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Antitrust in focus - March 2021

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This newsletter is a summary of the antitrust developments we think are most interesting to your business.

Elaine Johnston, global antitrust co-head and partner based in New York, is our editor this month. She has selected:


Digital & TMT

Life Sciences


Our report shows global merger enforcement remains tough

In early March we published our latest Global trends in merger control enforcement report. In it, we analyse data for 2020 from 26 jurisdictions (focusing on the EU, UK, U.S., and China) and look ahead at what to expect from merger control enforcement in 2021.

We find that antitrust authorities maintained their tough approach to merger control enforcement last year. More than 29 transactions were prohibited or abandoned due to antitrust concerns. Whilst not as high as 2019 totals, this is most likely a reflection of the general decline in M&A activity in the wake of the Covid-19 pandemic rather than a more relaxed approach from antitrust authorities. In fact, there was an uptick in enforcement activity by some authorities – the UK Competition & Markets Authority, for example, had another record-breaking year.

Policy debates over reforms to merger control rules increased in intensity during 2020. Most focused on tightening scrutiny of deals in the digital sector. Many jurisdictions also introduced new or tougher foreign investment controls, increasing obstacles to deal making. 

We also observe that the number of transactions subject to remedies remained high, antitrust authorities continued to take a strict approach to breaches of procedural merger control rules, and merger review periods stayed steady despite the pandemic.

Finally, we identify trends to watch out for in the coming year. Overall, merging parties should prepare for greater scrutiny of M&A combined with increasingly sophisticated merger control assessments.

Check out the full report here. The report was also featured in the FT’s Brussels Briefing.

Nomination of Lina Khan to U.S. FTC: tougher antitrust enforcement to come?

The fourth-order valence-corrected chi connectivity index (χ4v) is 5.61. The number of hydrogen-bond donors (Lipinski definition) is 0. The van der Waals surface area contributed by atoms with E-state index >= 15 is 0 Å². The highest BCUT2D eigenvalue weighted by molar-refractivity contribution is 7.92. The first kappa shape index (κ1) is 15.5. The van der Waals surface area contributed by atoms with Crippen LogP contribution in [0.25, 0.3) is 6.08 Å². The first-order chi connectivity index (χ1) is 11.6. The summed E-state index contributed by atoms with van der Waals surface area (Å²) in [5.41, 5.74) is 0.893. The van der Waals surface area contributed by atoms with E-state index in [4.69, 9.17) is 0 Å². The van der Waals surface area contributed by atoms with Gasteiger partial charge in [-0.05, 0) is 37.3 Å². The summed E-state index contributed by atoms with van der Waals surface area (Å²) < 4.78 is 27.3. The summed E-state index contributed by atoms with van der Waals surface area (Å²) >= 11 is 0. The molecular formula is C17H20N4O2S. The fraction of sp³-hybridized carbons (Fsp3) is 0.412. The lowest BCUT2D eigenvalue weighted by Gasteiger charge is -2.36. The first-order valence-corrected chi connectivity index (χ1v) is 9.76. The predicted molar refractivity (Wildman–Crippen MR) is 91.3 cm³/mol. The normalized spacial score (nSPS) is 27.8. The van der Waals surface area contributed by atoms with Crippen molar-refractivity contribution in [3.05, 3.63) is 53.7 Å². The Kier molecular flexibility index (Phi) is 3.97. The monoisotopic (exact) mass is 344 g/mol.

President Biden has announced his intention to nominate Lina Khan for Commissioner of the U.S. Federal Trade Commission (FTC). The announcement is seen by many as a further sign that the Biden administration will inject more vigour into U.S. antitrust enforcement.

Khan, a professor of law at Columbia University, has been an outspoken advocate for more aggressive antitrust enforcement against Big Tech. She previously served as counsel to the U.S. House Subcommittee on Antitrust where she contributed to last October’s ground-breaking report that recommended far-reaching reforms to strengthen existing U.S. antitrust laws in the digital sector (see our commentary).

Once nominated, Kahn will need to secure the approval of the Senate, which is by no means certain. But whatever the outcome of the nomination process, the White House’s announcement shows that President Biden intends to place antitrust enforcement high on his agenda. In the meantime, we await news of who the President will nominate as new head of the Department of Justice’s Antitrust Division. And, once these important positions are filled, we should start to see the more detailed legislative and enforcement priorities of the antitrust agencies take shape. 

U.S. antitrust agencies clarify scope of temporary suspension of early termination 

In the February edition of Antitrust in focus we reported that the U.S. Federal Trade Commission (FTC) and Department of Justice (DOJ) had temporarily suspended grants of early termination of the waiting period under the U.S. merger notification rules.